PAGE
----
Thursday, April 17, 2008

on earth as it is in heaven

It is not unusual, at least in the hustle bustle of this town, to go for what seems like days without someone extending some extra kindness. Seemingly no one is holding doors open for anyone else, no one is offering to help commuters struggling with packages and strollers on subway stairs, no one is helping old ladies cross busy streets nor does anyone seem conscious of how their lack of sidewalk etiquette effects others. To say nothing of how callously the hungry and homeless are passed on the street. Unpleasant distractions to be side stepped and avoided at most. All things I've been guilty of to be sure.

Amidst all this, dare I say, "non-Christian" behavior the media and the country are aflutter with the arrival of Pope Benedict XVI. This morning the Pope led Mass at Nationals Park before forty six thousand people. Tomorrow hundreds of thousands of spectators are expected to see this one man travel down Fifth Avenue. The local news is warning to stay away from the area if you don't need to be there as traffic and crowd control will be mayhem.

So many people are desperate for a glimpse of what Holiness looks like yet so few of us are willing to extend to those around us even the smallest of niceties.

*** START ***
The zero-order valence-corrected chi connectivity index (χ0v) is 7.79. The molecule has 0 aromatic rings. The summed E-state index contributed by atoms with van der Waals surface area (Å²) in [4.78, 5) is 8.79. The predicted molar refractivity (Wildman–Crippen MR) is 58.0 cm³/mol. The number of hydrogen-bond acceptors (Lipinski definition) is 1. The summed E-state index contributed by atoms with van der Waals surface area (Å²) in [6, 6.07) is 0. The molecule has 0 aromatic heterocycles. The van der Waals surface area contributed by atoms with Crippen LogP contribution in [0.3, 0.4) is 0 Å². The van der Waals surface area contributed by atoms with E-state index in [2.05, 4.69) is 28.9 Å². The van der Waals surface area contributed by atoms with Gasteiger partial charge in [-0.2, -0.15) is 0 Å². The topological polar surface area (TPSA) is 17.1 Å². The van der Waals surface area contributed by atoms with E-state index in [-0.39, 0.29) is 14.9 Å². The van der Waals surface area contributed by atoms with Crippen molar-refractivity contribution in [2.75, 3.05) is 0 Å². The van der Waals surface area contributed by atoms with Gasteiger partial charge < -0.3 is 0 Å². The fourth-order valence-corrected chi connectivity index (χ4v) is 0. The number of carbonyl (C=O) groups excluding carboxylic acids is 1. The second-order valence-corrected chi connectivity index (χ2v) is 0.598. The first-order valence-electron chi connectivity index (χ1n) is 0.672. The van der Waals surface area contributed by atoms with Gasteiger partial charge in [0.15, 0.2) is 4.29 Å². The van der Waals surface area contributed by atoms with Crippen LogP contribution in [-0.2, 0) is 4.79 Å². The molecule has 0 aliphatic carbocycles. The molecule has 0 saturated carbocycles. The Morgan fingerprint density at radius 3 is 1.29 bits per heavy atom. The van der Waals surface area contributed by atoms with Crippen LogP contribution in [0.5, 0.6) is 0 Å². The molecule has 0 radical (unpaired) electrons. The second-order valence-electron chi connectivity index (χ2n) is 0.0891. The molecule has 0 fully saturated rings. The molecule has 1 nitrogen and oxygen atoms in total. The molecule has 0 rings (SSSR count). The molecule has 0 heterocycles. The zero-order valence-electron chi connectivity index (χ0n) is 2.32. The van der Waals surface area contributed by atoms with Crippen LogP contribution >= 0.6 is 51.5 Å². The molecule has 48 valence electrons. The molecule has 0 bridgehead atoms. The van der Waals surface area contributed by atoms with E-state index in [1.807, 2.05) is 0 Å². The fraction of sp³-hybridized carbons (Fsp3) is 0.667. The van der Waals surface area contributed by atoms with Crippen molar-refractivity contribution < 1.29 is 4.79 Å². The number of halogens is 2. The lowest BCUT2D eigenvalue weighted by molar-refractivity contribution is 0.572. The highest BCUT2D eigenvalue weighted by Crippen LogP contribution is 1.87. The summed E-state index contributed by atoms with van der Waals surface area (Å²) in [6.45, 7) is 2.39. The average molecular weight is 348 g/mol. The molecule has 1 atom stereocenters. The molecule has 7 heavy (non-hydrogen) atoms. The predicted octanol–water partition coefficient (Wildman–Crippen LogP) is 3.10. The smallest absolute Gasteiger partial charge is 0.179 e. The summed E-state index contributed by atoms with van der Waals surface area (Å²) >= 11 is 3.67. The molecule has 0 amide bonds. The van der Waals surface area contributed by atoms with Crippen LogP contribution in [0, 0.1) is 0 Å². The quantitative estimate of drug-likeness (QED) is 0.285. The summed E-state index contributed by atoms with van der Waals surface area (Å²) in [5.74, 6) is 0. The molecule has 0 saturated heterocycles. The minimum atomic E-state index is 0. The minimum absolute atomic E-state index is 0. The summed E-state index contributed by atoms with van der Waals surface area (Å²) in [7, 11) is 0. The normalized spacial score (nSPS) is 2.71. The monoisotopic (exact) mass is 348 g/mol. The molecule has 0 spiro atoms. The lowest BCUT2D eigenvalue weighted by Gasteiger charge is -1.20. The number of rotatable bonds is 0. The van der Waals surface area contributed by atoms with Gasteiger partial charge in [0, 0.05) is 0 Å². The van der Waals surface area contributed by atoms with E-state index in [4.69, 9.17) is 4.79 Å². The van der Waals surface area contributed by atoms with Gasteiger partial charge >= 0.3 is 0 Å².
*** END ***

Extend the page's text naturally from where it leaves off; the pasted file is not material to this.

At the core of all the major world religions is, I believe, the basic principle which we have come to know as the golden rule: "Do not do to others what you wouldn't want them to do to you".

This seems simple enough and though I believe this to be true with everything that is in me I still find myself treating others poorly. Not so much by intent as by indifference.

Can I actually run through life as though I don't have time to be considerate? Throughout the teachings of Judaism, Christianity, Islam and Buddha is the common thread of compassion. These traditions urge us to have a sympathetic consciousness of others' distress and a desire to ease it. Can I continue, in good conscience, to go forward with the belief that my own personal gain is more important than having compassion for someone else?

My religion, my faith and what I believe don't matter. What matters are my actions.

I am responsible for my own life experience. If I want to experience kindness I need to be more kind. If I want to experience love I need to be more loving. It couldn't be more simple. If I take the action to do the next right thing then I am that much closer to bringing an experience of Holiness to my own life. I don't want heaven when I'm dead I want heaven right now! I suppose this means I need to behave in a heavenly fashion. Can I do this? I can try. Will I fail? Absolutely. But, I find, the more I am willing to deflate my ego and do for others the happier I am. This dichotomy is astounding.

I am reminded of the St. Francis prayer that says:
it is by self forgetting that we are found;
it is in giving that we receive

How is it possible to achieve success living by these principles?

I once heard someone define success as the number of people who smile when they hear your name.

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